At a young age, Jacob R. Lutes showed interest in following in his father’s footsteps, hunting and fishing the territories of north-central Missouri. Once his family moved to a small farm just outside of town, his passion for the great outdoors was met by the venture of showing Angus cattle. From then on, summer vacations consisted of annual trips to the state fair and national Angus shows all over the country. Lutes went on to earn a degree in higher education, where he developed a passion for photography. He is currently a senior at Missouri Western State University studying photography. He is determined to find a way to overlap his passion for photography and the exploration of the great outdoors. He believes the next few years will be important stepping stones in his life and that his headstrong way of thinking and determination will lead him on a path that will change the lives of all whom he encounters.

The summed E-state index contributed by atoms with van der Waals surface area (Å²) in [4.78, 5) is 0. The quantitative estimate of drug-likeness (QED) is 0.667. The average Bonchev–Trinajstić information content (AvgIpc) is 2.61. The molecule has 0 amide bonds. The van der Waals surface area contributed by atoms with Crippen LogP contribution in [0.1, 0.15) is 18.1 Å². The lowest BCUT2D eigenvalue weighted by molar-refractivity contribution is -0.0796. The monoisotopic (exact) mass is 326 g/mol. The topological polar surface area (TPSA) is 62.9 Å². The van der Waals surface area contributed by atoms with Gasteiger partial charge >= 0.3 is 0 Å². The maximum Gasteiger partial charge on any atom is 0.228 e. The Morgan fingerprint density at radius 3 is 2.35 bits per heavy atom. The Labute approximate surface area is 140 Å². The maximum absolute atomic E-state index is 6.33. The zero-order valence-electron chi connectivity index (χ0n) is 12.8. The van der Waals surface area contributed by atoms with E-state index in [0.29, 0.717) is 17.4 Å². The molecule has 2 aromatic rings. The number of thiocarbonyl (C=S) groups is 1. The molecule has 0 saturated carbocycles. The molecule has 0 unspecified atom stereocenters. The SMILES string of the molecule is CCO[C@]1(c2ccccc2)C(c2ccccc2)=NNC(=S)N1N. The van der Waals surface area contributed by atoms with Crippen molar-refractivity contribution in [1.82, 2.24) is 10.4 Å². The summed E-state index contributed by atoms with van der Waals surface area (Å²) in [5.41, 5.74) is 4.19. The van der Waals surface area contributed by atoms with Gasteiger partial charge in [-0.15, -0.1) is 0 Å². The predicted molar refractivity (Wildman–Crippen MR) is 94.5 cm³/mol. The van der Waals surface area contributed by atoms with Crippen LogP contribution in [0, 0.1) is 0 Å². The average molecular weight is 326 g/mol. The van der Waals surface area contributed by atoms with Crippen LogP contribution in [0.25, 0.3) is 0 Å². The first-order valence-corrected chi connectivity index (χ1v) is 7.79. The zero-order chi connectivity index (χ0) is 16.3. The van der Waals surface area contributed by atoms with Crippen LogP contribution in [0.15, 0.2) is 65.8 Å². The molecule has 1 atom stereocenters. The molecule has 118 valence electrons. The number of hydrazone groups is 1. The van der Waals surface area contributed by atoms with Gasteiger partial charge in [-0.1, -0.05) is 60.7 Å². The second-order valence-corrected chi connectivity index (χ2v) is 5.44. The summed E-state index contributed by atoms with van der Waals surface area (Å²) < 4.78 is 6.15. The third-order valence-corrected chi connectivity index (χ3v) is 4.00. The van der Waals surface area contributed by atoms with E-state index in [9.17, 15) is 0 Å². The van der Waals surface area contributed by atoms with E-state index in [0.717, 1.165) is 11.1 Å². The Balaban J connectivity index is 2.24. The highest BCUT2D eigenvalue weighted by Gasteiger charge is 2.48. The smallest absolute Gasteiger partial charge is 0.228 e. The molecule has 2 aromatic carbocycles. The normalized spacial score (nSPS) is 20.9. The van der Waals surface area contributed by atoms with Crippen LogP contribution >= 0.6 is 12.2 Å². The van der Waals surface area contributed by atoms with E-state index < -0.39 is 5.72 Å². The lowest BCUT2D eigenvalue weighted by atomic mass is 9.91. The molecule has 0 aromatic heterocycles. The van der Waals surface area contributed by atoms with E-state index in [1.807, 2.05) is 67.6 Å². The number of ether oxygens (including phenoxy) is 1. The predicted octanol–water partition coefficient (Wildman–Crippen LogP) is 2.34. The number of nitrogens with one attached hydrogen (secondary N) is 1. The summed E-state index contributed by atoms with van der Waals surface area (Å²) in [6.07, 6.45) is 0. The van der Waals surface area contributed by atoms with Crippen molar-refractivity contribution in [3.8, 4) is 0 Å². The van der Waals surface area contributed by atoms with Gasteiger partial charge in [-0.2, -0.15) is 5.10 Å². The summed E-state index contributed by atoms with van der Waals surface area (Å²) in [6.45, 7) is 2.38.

Tyler Frantz is a hunter, angler and freelance communicator who lives for the outdoors. As comfortable in his favorite archery stand as he is in his home office, he strives to bring his writing, photography and videos to life so his audience can experience the thrill of the hunt along with him. A teacher by trade, Frantz takes great pride in providing a workingman’s approach toward print and digital media, which resonates with his diverse readership. Sharing the outdoors with the public is his passion. He tallied exactly 205 published pieces last year in addition to his day job. He has won more than a dozen awards for his work from various writing organizations and harvested countless trophies, though his greatest prizes are his wife Erin and son Foster, with whom he lives on a hobby farm in Pennsylvania. Visit www.naturalpursuitoutdoors.com for more information about Frantz.